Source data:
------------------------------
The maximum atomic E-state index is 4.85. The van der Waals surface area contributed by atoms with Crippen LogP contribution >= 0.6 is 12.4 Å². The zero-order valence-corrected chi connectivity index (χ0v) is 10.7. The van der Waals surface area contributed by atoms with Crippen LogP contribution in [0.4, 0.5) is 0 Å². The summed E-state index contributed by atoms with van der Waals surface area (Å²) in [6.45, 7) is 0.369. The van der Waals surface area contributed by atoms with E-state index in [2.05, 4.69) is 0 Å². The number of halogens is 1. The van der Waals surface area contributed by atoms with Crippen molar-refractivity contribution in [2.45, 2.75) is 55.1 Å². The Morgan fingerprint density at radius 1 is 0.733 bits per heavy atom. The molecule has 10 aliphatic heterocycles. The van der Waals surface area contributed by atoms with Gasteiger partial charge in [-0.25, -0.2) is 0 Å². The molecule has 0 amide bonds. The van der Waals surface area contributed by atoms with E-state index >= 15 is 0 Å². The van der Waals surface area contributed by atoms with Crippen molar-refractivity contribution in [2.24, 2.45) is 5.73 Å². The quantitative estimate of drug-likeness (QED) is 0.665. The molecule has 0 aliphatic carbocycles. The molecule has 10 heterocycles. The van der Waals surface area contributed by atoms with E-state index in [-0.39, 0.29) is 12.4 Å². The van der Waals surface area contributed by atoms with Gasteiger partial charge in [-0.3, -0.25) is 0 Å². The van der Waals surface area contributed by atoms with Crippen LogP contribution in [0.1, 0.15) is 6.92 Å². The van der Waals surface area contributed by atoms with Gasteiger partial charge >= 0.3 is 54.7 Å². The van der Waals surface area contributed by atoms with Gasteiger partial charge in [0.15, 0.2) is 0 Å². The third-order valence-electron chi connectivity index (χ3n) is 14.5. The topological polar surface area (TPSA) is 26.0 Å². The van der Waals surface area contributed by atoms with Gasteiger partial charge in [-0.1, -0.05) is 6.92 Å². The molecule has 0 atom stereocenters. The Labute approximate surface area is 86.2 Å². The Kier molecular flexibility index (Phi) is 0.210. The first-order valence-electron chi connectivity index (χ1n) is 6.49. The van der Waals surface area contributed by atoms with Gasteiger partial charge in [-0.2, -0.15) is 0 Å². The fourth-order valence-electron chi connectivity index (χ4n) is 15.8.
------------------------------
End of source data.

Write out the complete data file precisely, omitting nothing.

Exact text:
The maximum atomic E-state index is 4.85. The van der Waals surface area contributed by atoms with Crippen LogP contribution >= 0.6 is 12.4 Å². The zero-order valence-corrected chi connectivity index (χ0v) is 10.7. The van der Waals surface area contributed by atoms with Crippen LogP contribution in [0.4, 0.5) is 0 Å². The summed E-state index contributed by atoms with van der Waals surface area (Å²) in [6.45, 7) is 0.369. The van der Waals surface area contributed by atoms with E-state index in [2.05, 4.69) is 0 Å². The number of halogens is 1. The van der Waals surface area contributed by atoms with Crippen molar-refractivity contribution in [2.45, 2.75) is 55.1 Å². The Morgan fingerprint density at radius 1 is 0.733 bits per heavy atom. The molecule has 10 aliphatic heterocycles. The van der Waals surface area contributed by atoms with Gasteiger partial charge in [-0.25, -0.2) is 0 Å². The molecule has 0 amide bonds. The van der Waals surface area contributed by atoms with E-state index >= 15 is 0 Å². The van der Waals surface area contributed by atoms with Crippen molar-refractivity contribution in [2.24, 2.45) is 5.73 Å². The quantitative estimate of drug-likeness (QED) is 0.665. The molecule has 0 aliphatic carbocycles. The molecule has 10 heterocycles. The van der Waals surface area contributed by atoms with E-state index in [-0.39, 0.29) is 12.4 Å². The van der Waals surface area contributed by atoms with Gasteiger partial charge in [-0.3, -0.25) is 0 Å². The van der Waals surface area contributed by atoms with Crippen LogP contribution in [0.1, 0.15) is 6.92 Å². The van der Waals surface area contributed by atoms with Gasteiger partial charge >= 0.3 is 54.7 Å². The van der Waals surface area contributed by atoms with Gasteiger partial charge in [0.15, 0.2) is 0 Å². The third-order valence-electron chi connectivity index (χ3n) is 14.5. The topological polar surface area (TPSA) is 26.0 Å². The van der Waals surface area contributed by atoms with Gasteiger partial charge in [-0.1, -0.05) is 6.92 Å². The molecule has 0 atom stereocenters. The Labute approximate surface area is 86.2 Å². The Kier molecular flexibility index (Phi) is 0.210. The first-order valence-electron chi connectivity index (χ1n) is 6.49. The van der Waals surface area contributed by atoms with Gasteiger partial charge in [-0.2, -0.15) is 0 Å². The fourth-order valence-electron chi connectivity index (χ4n) is 15.8.